Even today, having quit my job to go out on my own, the pushback is strong. What has changed though, thanks to a healthy amount of experience, reading, thinking, and counsel, is my ability to negotiate the arguments from others and myself as I embrace my next moment, inspired by the ongoing app revolution and the pleasure I derive from developing in Apple’s new language: Swift.
My ability to steer around the doldrums of doubt wasn’t always there, though. Long ago, and often along the way as well, I needed a little nudge from a friend or mentor to get me going.
So finally, on the topic of apps and Swift: let me give you a quick nudge.
A Swift nudge#section3
If you’re a web programmer (or a budding programmer of any kind, or just someone who wants to get into programming), and looking at an app on your device (Instagram, Pinterest, Paper, and iMovie come to mind for me) made you think, “I want to build something like that,” I have this to say to you: learn Swift today.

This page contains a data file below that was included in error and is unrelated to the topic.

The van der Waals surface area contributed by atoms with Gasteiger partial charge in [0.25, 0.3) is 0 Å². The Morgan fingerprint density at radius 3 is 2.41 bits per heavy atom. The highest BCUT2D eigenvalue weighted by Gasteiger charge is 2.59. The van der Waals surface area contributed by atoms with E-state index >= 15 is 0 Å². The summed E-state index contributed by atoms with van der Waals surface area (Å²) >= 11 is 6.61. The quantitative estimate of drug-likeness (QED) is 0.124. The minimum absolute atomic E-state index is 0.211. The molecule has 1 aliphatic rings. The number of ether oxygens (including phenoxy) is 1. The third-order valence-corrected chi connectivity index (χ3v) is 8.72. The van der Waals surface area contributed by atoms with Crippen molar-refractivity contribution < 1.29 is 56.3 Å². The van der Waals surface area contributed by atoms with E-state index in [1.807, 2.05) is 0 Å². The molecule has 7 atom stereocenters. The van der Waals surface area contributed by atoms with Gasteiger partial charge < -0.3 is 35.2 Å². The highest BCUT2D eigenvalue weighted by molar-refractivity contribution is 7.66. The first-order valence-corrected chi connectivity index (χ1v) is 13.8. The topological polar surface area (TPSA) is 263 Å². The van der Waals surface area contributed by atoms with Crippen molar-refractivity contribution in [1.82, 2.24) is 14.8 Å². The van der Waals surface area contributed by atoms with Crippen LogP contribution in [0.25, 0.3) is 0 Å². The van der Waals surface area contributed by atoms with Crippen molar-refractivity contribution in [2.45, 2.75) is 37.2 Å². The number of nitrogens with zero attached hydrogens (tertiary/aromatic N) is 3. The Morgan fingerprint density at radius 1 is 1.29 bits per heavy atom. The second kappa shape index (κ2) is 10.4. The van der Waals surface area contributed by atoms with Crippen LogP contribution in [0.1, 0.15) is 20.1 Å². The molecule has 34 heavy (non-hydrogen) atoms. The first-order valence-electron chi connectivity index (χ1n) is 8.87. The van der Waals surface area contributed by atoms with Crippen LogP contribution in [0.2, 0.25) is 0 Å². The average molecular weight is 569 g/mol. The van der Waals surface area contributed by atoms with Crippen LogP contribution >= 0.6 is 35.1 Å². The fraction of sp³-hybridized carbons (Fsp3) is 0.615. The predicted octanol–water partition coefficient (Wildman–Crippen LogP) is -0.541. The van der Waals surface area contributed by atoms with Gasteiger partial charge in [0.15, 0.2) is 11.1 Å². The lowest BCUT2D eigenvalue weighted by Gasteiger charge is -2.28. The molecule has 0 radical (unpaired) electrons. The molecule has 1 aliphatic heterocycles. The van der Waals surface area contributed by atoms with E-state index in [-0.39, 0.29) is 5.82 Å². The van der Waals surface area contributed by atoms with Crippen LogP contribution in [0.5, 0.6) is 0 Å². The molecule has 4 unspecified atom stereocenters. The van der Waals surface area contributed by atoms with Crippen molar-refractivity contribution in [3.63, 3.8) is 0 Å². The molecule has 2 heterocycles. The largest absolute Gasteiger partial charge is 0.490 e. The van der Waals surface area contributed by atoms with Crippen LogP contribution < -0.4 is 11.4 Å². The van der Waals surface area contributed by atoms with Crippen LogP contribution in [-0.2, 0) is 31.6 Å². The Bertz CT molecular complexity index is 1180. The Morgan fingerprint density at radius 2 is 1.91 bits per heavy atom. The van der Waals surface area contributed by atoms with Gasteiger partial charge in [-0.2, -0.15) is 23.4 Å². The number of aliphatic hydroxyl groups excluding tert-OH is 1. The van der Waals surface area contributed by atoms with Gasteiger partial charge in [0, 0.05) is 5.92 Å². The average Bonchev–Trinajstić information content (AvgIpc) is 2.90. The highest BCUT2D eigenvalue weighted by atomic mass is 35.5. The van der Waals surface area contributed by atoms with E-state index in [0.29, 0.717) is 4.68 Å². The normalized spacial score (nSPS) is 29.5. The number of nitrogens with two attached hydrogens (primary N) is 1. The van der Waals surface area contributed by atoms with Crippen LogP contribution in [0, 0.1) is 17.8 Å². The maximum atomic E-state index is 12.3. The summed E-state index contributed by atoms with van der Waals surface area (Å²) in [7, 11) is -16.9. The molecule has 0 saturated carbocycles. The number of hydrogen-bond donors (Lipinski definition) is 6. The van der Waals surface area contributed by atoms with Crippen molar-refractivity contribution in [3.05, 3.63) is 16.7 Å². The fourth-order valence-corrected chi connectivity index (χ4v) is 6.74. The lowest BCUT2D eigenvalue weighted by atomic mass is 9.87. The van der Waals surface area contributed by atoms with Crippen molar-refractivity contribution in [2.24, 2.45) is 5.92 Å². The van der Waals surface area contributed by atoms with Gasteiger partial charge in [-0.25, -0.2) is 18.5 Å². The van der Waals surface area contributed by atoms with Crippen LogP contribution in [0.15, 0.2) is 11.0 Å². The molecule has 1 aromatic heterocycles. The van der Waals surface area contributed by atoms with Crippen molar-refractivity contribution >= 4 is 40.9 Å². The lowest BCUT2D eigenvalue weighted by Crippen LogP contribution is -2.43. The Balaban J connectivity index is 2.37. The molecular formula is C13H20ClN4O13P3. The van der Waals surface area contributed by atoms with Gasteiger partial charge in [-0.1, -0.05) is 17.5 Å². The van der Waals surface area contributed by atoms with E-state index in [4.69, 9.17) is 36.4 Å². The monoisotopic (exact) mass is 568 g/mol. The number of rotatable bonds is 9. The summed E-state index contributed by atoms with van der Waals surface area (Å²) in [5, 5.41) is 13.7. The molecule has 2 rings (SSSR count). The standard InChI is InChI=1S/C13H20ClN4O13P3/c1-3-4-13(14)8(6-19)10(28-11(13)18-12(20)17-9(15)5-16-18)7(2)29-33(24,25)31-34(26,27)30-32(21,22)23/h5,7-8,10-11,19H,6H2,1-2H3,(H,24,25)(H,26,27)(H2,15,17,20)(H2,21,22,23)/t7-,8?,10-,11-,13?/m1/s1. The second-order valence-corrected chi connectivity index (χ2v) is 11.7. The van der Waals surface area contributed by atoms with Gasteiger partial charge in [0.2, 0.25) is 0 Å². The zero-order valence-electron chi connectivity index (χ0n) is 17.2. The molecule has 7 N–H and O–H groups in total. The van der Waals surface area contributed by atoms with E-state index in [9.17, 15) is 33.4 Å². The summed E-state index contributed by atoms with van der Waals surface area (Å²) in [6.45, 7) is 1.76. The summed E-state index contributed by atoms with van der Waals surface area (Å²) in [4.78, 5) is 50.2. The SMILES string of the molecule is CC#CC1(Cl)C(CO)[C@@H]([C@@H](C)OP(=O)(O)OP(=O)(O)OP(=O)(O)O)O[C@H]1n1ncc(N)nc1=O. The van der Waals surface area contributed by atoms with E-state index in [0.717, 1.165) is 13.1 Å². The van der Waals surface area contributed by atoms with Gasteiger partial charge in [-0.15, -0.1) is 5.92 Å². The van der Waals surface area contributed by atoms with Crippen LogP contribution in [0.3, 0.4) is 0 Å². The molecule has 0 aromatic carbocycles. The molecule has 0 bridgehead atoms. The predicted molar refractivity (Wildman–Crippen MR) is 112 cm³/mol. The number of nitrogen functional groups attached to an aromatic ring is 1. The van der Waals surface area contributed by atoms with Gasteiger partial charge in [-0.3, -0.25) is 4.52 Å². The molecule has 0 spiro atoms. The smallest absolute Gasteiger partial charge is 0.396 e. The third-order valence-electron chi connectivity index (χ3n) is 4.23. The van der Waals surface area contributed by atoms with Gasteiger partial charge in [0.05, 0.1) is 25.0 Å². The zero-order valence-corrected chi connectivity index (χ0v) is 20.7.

Don’t think twice about it.
This must seem like a bizarre recommendation to make to a group of “people who make websites.” But I’ve never quite taken that tagline literally, and I know far too many of you feel the same (whether you’ll admit it in public or not). We are people who make the web, and as luck would have it we are people who particularly understand designing for mobile.
After immersing myself in it for a year, I find Swift to be deeply web in its soul. From its expressive, functional syntax and its interpretive playgrounds to its runtime performance and recent foray into open source, Swift is the web developer’s compiled language (with the mature and convenient safeguards characteristic of the compiled environment).
As you may expect, the universe will push back on you embracing this moment. It will manifest in myriad ways—from the age old question of web vs. native to debates about Swift performance, syntax, and Apple’s intentions.
Ignore that pushback. (Or don’t: do your due diligence, and form your own opinion.)
But whatever you do, if you’ve got that thumping feeling, don’t ignore it. And try to not forget that you’re here because long ago you too embraced a Dominey moment.
As far as I can tell, it’s worked out pretty well for all of us.